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Morris: When the bouncers were at my side, the skinheads' feelings were hurt, their toes had been stepped on. "Oh, woe is me! Poor little me!" At the end of the night, after everybody left, our equipment's still on stage, we're celebrating that we made it through another show, and the bouncers were laughing it off. And the owner said, "We're going to be here at least a couple of hours." I go and I crack the door open, and I look out in the parking lot, and it's all the skinheads, they're in their four or five cars, and they're driving in circles in the parking lot, waiting for us to come out. A couple hours later, they were gone.
WILLIE HERRON: So I went to County General. He was there. And once I saw they were going to take care of him, then I decided to walk home. So from the County General, I walked all the way back to City Terrace. So that took me a little bit, walking. And as I was walking, I was collecting all my ideas. I started to envision, I know, essences of street performing. Like all these ideas, painting the mural, doing paintings that really - Like I said, I really crystalized everything that had been going through me prior to that incident that that was another level that propelled me into my career because of that incident and painting "The Cracked Wall," I then thought that I should sacrifice something of myself. And that evening, when I got home, I collected some cans of paint in the garage, some black and some brown, some red, a little bit of green. And they were all oil based enamels, which I wouldn't have painted a mural in oil based enamels to begin with because I was allergic to oil based paint. And I had already had experiences trying to paint with it and I just reacted. My eye, ear, nose and throat kind of thing did a major reaction. So it wasn't anything that I was comfortable with painting but that's all I had available to me. And I said a few prayers and like Van Gogh and like other artists that do something physically to themselves to put themselves on a plateau that allows them to get to the next step, or the next level of their work, I shaved - I decided to shave my eyebrows because I didn't feel like taking something away from me that then would have to put me in the hospital, or like cut off a hand or chop off a finger or whatever. I felt that I could do something to my self that I wouldn't do to myself anyway and that was shave my eyebrows off. And I thought about the whole idea of being humiliated by being called something other than what I was. I knew I was a man. I knew it would probably make me look and come across more feminine because I remembered the cholas and a lot of the girls growing up and some of my aunts shaving their eyebrows off and penciling in their . . . And having that look of no eyebrows, not the natural eyebrows but the lined in. And so that smoothness over the eyes to me was a very feminine thing. And so that humiliation and putting myself in a humiliating way re-presenting myself to society physically was not the machismo uncles with the suits and the zoot suits. It was like a total opposite. And I felt that I would have to deal with that humiliation and deal with that explanation for months to come. So I told God, "Save my son and I'll shave my eyebrows and I'll deal with humiliation for the next eight months." I'll deal with it! That was the deal. I'll deal with humiliation but save my brother. So I did that that night and went over maybe, it was already close to two o'clock in the morning. Some of the guys were still hanging around with my brother when I got home. When I did this little ritual thing and gathered the paints, I was in my studio in the garage away from my brother and his friends talking about, "Well, I'm going to get so-and-so. And it was so-and-so from Big Hazard. And I know that vata. And vato va a machar" and all this vocabulary that was going on. And I just totally separated myself from all of that because I knew that they had to vent their frustration their way. And I wasn't going to vent that way. I wasn't going to vent with violence. I wasn't going to vent in a physical way that they vent. I wanted to vent, tap into the intellect. To a way that twenty, thirty years from now, that work of art is a documentation of that incident which was typical to barrios all over the world. To me it seemed like a very typical issue. And I had already lived through a lot of those. But it was never my own brother. It was never my own flesh and blood. That it took that to crystalize in my head to say, "You've got to paint a piece that is the epitome that symbolizes this incident which is a common incident. We have to come out of this." So I decided to do "The Wall That Cracked Open" and turned it into the idea of breaking down everything that has already been established, everything that has always been has to be broken down. It has to be bulldozed. It has to come down. And you have to rebuild something new. So I decided to make it the wall cracking open and breaking open, the negative part of the wall cracking open forming this tree that represents life, and it could be also a dead tree. I didn't know at the time whether I was creating a dead tree or a tree that was going to spring life. So with that shape, I filled in the tree like you would carve a tree because the prior mural, "The Plumed Serpent," if you noticed the left side of it has a tree again. And the tree is carved and painted like the cave paintings from ancient times, the beginning of man. I felt that that was my connection to creating something, including something that was organic that was of the earth and tree representing the life, representing off shoots of generations where we mix with each other and it becomes part of the tree. I felt that that was very symbolic, a very symbolic shape that I included in both of those murals . . . "The Plumed Serpent" and "The Wall that Cracked Open". And then including my grandmother holding on to the middle of the tree with her faith, with her sincerity of wanting things and hoping that things improve, hoping that things get better. I wanted to show that the first generation. I wanted to include my grandparents in there somewhere because of the strength and stability that they gave me growing up and that I still felt that I was receiving from them. Because I did get permission from my grandparents to paint that mural that night. My grandfather was at the bakery making bread and so was my aunt. And they were both emotionally moved by the whole incident that they said, "Si, go ahead, 'mijo, paint your mural.'" And they allowed me that time and that space to do it. So by the crack of dawn when the sun was coming out, I no longer needed a couple of the guys holding flashlights during the night and I was at the top of the ladder finishing it up, putting the final details ten, eleven hours later. I finished it. And at the top is this person that sort of comes out of the tree and he just sort of looks totally diseased and totally plagued and his tongue's hanging out and it's like he's exhausted and he's tired but it is in the form of a man. And he's diseased and plagued by everything that has produced him that he almost lacks regurgitation. He almost lacks something coming out of his mouth. It's dry. There's nothing there to come out any more. And to me, it was the best I could do in that amount of time while I had everything just flowing through me and that was my best attempt at producing this work that was inspired by all of this prior to 1972, which really put me under the microscope at that time. I think "The Cracked Wall" put me under the microscope because at that time there was throughout the community this anti-graffiti which is still common today. This whole anti-graffiti attitude was major. And the way that I felt that I was communicating to the home boys, communicating to that life style that my brothers were involved in and that influenced me in the first place to create "The Wall That Cracked Open" was that incorporating the graffiti and the graffiti becoming an integral part of the work of art like "The Plumed Serpent" also incorporated graffiti. I was being criticized by the art world. I was being criticized by other artists for the most part for incorporating graffiti rather than approaching muralism and approaching graffiti by using murals as a replacement and getting rid of the graffiti. That was the early murals from the early seventies, the late sixties where artists were dealing with graffiti and were being hired in the early seventies to do murals was so that they could get rid of and replace the graffiti. And I did not do that with my murals. I did the total opposite. I embraced graffiti and graffiti became part of my work because I respected the voice of the community. And I added to their voice. I didn't get rid of their voice and say, "My voice is superior." Again, it's the image that my uncles portrayed, that machismo, that street savvy with the intellect wanting to fuse rather than saying, "I'm better than this" or "You're better than that. And we're separate."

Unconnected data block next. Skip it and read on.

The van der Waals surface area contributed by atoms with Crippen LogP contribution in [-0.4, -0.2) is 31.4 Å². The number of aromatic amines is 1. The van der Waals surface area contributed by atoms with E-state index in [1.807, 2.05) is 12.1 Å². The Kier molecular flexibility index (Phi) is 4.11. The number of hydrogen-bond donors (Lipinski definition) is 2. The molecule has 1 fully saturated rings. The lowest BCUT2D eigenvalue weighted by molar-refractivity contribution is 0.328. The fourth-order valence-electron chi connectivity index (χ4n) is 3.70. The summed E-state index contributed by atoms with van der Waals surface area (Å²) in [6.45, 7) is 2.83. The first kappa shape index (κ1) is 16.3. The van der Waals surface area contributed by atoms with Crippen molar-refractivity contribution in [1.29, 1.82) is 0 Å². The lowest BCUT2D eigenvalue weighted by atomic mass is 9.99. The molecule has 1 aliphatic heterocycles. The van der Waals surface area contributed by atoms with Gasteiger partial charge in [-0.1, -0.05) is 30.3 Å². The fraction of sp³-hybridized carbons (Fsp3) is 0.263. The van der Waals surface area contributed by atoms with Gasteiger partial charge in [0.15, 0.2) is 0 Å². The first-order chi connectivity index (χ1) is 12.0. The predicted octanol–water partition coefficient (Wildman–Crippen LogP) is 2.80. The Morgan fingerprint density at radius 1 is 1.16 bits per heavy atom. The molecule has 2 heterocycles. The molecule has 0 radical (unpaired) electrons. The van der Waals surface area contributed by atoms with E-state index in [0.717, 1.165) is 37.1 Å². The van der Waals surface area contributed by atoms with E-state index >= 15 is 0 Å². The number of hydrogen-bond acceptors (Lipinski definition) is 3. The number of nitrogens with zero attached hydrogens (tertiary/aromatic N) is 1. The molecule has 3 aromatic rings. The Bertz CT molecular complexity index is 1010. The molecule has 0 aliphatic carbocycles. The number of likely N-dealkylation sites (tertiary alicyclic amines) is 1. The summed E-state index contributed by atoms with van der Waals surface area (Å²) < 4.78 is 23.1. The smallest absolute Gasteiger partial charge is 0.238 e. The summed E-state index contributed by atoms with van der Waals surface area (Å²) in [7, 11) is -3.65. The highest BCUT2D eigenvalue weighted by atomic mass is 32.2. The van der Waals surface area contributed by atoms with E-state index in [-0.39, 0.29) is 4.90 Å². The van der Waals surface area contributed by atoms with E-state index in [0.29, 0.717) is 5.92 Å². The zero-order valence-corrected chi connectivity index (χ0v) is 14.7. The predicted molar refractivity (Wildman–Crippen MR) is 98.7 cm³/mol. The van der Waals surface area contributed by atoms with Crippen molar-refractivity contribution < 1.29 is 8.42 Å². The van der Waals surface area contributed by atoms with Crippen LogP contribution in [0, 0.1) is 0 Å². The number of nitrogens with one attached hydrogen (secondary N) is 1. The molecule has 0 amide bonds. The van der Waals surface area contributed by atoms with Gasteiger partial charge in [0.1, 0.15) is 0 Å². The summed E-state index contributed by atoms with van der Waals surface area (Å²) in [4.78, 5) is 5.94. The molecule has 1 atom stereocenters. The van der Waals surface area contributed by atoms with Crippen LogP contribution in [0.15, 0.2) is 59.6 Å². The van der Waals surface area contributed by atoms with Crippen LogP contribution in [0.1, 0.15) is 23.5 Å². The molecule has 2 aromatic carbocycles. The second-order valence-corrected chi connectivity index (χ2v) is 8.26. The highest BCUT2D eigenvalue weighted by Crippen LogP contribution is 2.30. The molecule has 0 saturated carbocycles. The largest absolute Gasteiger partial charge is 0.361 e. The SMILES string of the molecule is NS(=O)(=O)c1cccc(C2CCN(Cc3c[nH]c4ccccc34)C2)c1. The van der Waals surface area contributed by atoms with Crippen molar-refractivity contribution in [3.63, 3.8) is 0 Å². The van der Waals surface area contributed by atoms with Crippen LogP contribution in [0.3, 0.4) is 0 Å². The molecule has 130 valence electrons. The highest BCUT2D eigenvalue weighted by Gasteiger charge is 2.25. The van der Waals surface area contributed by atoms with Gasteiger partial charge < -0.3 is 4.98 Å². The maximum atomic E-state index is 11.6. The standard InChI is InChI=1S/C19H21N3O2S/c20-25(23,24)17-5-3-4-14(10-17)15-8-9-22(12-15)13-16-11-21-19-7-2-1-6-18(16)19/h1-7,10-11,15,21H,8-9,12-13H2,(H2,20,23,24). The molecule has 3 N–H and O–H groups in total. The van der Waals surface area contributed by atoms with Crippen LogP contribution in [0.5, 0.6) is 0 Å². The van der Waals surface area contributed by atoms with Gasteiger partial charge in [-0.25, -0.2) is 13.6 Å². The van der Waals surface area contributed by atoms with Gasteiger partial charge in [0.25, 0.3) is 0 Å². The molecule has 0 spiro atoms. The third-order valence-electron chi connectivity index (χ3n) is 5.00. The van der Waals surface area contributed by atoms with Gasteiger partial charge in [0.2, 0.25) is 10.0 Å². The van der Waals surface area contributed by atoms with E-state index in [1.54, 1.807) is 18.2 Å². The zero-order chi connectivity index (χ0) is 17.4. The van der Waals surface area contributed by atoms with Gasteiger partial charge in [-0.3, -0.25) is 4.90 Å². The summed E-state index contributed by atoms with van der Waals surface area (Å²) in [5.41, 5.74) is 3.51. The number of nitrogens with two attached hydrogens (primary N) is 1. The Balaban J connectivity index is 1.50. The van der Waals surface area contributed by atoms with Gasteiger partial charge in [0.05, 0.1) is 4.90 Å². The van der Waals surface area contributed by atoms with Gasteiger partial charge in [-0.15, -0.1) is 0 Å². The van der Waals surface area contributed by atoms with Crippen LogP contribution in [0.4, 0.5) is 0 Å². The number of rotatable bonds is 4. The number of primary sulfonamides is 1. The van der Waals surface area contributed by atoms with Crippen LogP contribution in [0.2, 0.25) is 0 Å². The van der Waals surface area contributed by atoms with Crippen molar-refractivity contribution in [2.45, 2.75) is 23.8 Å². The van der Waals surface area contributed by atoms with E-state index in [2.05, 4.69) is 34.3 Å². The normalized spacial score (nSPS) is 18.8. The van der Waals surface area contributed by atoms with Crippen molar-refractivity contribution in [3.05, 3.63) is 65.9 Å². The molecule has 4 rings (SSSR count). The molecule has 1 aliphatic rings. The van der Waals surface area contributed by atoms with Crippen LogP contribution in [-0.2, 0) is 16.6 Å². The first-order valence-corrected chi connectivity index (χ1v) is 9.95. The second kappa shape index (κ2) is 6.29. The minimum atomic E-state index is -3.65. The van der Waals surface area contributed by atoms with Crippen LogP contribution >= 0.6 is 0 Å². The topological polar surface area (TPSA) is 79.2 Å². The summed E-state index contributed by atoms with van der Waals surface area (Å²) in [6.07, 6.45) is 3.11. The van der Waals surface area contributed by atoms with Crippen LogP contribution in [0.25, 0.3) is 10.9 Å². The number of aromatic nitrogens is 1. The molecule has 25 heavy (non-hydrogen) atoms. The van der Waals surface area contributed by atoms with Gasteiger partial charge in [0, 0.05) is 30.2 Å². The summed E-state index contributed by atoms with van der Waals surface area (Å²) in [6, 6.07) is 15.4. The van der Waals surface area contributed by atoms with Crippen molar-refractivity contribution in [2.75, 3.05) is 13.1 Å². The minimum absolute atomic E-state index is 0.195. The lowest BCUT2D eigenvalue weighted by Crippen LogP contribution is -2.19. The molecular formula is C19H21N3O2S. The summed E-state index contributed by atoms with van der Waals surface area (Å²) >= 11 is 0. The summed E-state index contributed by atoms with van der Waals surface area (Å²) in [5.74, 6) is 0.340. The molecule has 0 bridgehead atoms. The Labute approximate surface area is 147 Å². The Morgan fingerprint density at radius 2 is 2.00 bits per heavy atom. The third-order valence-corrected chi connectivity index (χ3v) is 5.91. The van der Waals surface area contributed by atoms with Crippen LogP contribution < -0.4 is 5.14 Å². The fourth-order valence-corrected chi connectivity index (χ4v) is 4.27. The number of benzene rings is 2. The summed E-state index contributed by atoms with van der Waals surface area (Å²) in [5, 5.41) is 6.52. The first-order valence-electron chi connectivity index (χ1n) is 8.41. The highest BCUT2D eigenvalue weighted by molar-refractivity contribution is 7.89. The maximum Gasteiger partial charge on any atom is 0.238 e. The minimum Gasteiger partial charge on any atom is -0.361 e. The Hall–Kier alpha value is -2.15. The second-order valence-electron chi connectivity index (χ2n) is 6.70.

WILLIE HERRON: And I have all the audio tapes. I have all the original audio tapes. All the out takes, everything, and we're laughing and cracking up. It's like really cool. Real candid, like the whole thing. But he used excerpts of that for his video. And I don't know to this day where the video is at.
WILLIE HERRON: Right. Well, just the other day, restoring "The Wall That Cracked Open," just the other day, there was three individuals that I didn't even know. Okay? They approached me and they had just come from the liquor store. And they cracked open their cans of beer like that's what everybody does. When they go through the alley, they find a spot. That was a famous spot for guys who just sit on the steps and drink their cold one for the day, right? All three of those individuals - one was from Mexico, two were born here and were from East L.A., half my age - all three of them had a completely different interpretation of the Wall that Cracked Open. All three of them! And they were all very interesting perspectives and I just even hesitated to tell them the reason behind the mural . . . . 2b1af7f3a8